Hawai’i’s Own

Now that I am finally able to reclaim my U.S. citizenship, in my first official act I am adding “Barack” and “Obama” to my spell checker.

I can’t believe no one has put a picture of it on the web (at least not one that I can locate), but the best bumper sticker we saw in Hawai’i looked something like this:

and then the Honolulu Advertiser spun it this way:

On the night of the 4th, we were in a sports bar on the main drag in Hilo, knocking back margs and eating “Lava Wings” as we watched the election results. Suddenly, he made it look so easy. Me ka pilikia ‘ole, no ho’i?

This is only the second time in my entire life that I’ve voted for a presidential candidate who actually won, and the first time I’ve ever voted for a presidential candidate because I wanted him and not because I didn‘t want the other guy.

When Obama appeared for his victory speech, a woman at the next table started weeping into her balled-up napkin. I certainly wasn’t going to cry in a sports bar in Hilo, but I winked at her when she turned around, and I thought: “Wheee! Here we go!”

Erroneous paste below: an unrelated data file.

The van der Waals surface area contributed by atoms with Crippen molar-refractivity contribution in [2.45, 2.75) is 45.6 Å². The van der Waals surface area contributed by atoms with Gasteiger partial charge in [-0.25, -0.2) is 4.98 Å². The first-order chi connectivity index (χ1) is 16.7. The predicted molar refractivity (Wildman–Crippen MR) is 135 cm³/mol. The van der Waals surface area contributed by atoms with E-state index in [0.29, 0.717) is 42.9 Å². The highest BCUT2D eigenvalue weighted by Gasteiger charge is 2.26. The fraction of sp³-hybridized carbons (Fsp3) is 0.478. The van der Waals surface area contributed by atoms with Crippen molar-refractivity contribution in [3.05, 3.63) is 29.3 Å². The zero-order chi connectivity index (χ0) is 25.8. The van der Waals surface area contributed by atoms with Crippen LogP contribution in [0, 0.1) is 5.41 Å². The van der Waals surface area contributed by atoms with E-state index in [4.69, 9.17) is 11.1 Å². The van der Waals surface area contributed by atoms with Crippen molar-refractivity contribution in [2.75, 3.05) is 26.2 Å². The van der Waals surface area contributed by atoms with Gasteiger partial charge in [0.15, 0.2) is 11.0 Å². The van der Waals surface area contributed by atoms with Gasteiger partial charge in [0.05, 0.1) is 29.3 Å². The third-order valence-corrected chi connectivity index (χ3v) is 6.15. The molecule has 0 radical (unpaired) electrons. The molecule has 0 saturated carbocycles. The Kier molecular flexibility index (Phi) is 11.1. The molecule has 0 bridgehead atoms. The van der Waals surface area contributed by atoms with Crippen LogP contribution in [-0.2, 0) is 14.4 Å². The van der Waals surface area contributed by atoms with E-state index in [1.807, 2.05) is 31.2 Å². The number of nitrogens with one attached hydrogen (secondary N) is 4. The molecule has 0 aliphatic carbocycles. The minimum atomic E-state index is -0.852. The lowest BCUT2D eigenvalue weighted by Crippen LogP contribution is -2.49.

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Posted on 17 November 2008, in Tales from the Road and tagged , . Bookmark the permalink. 3 Comments.

  1. And this is the first time in my life I believe in a US president! Can you believe me when I say that it was 7:00 in the morning when he spoke, and this stupid Italian+wife were actually starting to weep?.Then… what the hell does it mean, “Malama Obama”? Please explain or I’ll start blogging in strict Sicilian.

  2. Oh. The translator in me just couldn’t wait:Malama: “To take care of, care for, preserve; to keep or observe, as a taboo; to conduct, as a service; to serve, honor, as God; care, preservation, support; fidelity, loyalty; custodian, caretaker.” Is that right?

  3. Yak: You got it. It’s a great word because, like many Hawai’ian verbs, it covers a lot of territory! Basically you could understand it as “Get behind Obama,” but I love all the other sfumature: care for/honor/serve/keep safe. In Haw’n you could say “malama pono” at the end of a letter, which is a little like “stammi bene,” but if I were to translate “Do the right thing” into Hawai’ian, it would also be “malama pono” (so perhaps more like “mi raccomando). An environmental group in Hawai’i might have “malama pono o ka ‘aina” as its slogan, which means something like “show respect for the land” or “take care of the land.” You get the idea. W.

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